JELLE DUINDAM, STEFAN HAUSER
International Institute of Tropical Agriculture (IITA), Agronomy, Cameroon
Cassava is the main subsistence staple for farmers and a preferred food item for both rural and urban consumers in southern Cameroon. Urbanisation and increased world market prices of alternative starchy staples have resulted in an increased demand for both fresh and processed cassava. At present, the high demand is not met by increased supply, resulting in higher prices which undermine food security for a growing segment of urban poor. Cassava is currently produced by fragmented smallholder producers in mixed food crop fields with groundnut as the major cropping partner. The main objective of these fields is subsistence food production and not cash generation. Cassava root yields in subsistence fields are considered low caused by a combination of low plant density and high pest and disease pressure. Better market prices and improved cassava performance may provide an incentive to farmers to shift to more commercially oriented cassava fields to complement their income. The objective of this study was to develop a set of best practices to be recommended to farmers to lift productivity to commercially attractive levels for local markets. In a multi-locational participatory field trial in three villages in the Yaoundé area, performance of IITA improved cassava germplasm was compared with the best local variety. The experiment compared a combination of cultural practices including planting pattern (square vs rectqangular), soil management (level till vs ridged vs no"=till) and groundnut intercropping in a factorial design. Harvest data is currently evaluated with the collaborating farmers and is soon to be analysed.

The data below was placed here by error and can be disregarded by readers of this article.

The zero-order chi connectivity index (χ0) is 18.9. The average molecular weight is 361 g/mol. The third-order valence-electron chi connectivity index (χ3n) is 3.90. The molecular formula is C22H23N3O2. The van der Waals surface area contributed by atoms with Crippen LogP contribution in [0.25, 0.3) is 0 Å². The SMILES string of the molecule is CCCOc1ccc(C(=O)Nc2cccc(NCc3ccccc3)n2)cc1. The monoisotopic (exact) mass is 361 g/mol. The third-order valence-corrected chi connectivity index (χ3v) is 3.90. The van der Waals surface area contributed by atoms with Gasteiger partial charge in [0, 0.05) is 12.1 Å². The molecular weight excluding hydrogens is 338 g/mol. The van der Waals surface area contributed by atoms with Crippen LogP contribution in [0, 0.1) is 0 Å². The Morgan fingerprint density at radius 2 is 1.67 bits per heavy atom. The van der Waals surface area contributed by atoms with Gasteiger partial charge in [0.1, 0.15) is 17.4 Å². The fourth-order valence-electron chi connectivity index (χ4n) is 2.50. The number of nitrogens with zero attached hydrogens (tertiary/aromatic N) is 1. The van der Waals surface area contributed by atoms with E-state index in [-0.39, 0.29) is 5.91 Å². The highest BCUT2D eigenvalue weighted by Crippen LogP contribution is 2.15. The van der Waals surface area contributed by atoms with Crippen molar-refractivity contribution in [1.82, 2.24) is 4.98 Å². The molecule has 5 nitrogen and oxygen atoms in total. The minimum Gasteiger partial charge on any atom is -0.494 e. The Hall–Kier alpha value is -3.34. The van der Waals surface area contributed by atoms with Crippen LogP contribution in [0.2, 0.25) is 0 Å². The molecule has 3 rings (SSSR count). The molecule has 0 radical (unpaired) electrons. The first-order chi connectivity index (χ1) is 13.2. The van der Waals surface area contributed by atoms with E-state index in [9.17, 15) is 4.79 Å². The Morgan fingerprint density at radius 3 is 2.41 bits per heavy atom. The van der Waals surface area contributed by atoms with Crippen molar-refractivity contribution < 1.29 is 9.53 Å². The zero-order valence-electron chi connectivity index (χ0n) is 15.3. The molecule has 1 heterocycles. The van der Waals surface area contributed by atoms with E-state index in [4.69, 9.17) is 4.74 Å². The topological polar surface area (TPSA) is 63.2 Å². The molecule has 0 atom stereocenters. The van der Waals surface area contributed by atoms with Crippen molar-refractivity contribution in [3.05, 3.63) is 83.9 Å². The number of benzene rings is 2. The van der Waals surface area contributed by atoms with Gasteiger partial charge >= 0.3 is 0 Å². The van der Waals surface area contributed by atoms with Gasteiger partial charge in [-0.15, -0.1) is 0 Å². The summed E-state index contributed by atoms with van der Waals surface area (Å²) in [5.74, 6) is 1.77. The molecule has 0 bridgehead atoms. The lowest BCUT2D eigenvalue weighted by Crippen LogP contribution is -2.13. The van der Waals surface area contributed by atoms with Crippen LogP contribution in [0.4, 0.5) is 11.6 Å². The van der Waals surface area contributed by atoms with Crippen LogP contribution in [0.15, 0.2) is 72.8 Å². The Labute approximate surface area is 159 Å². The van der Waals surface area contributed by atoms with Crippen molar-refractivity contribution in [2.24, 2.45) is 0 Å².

Keywords: Agronomy, Cameroon, cassava, improved germplasm